77. Kate says...

    Call your representatives. Every day. Ask them how much money they got from the NRA and don’t get off the phone until they answer. They might not. Persist. Call again tomorrow and the next day and the next. And then register to vote if you haven’t. Ask the candidates what they are going to do to stop gun violence. If you don’t like the answer, ask again. Write out what you want to say and don’t worry if you go off script or if you are reading verbatim. Just keep making your voice heard.

    • Maria says...

      YES to all of this. I feel so frustrated when I hear people talking about the sadness of the shooting when I know they don’t vote AT ALL. Yes it’s horrific, but people in the US need to start turning off the news and start taking accountability for their own lives and the choices they make (or don’t make) at the ballot box. Know your senators and representatives. Know how they vote. And take a stand against a president who proudly accepts millions from the NRA.

    • Courtney says...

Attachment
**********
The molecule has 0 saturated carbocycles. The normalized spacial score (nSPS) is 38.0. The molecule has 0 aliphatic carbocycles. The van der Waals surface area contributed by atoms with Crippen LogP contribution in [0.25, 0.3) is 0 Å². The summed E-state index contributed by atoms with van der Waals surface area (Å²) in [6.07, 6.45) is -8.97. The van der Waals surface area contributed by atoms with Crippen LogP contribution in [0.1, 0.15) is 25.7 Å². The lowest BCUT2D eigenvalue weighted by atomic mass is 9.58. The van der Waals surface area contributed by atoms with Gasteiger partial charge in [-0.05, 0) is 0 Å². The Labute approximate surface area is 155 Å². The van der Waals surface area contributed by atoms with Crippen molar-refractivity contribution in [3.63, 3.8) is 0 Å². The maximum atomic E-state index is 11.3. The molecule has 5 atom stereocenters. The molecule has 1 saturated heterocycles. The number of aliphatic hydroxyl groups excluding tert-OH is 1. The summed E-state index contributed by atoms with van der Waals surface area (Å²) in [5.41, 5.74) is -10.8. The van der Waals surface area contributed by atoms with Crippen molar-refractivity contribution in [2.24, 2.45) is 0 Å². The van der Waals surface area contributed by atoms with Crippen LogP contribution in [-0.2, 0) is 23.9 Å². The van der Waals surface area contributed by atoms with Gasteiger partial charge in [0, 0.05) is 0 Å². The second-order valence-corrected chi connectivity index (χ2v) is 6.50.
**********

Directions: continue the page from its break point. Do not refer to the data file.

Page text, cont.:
YES YES YES. https://www.usa.gov/elected-officials is a good resource. Also, I love following my local INDIVISIBLE chapter on facebook because they give easy actions I can take to make the most impact. If every mama and teacher who doesn’t want to see another child murdered speaks up, they will hear us!

  78. Jessica says...

    When my pre-k daughter suddenly started talking about ‘hunters’ and ‘bad guys’ and having to hide, I didn’t know where it was coming from. Then I learned that her school had an ‘active shooter drill’ and my heart broke. In my childhood we had tornado and fire drills and those were scary enough. I hate that she has to grow up this way. I am donating my tax-cut dollars to the organizations CoJ suggested. (thanks for the good idea in the above comments)

    • Maria says...

      My daughter has had the same lock down drill in preschool. It makes my heart hurt. But tell your school officials that they should be telling the students something innocent. My daughter’s school told the kids it was just in case a squirrel gets into the school. Preschool aged kids shouldn’t have to worry mentally speaking about being hunted down. And shouldn’t be desensitized to such a horrific possibility.

    • Laura says...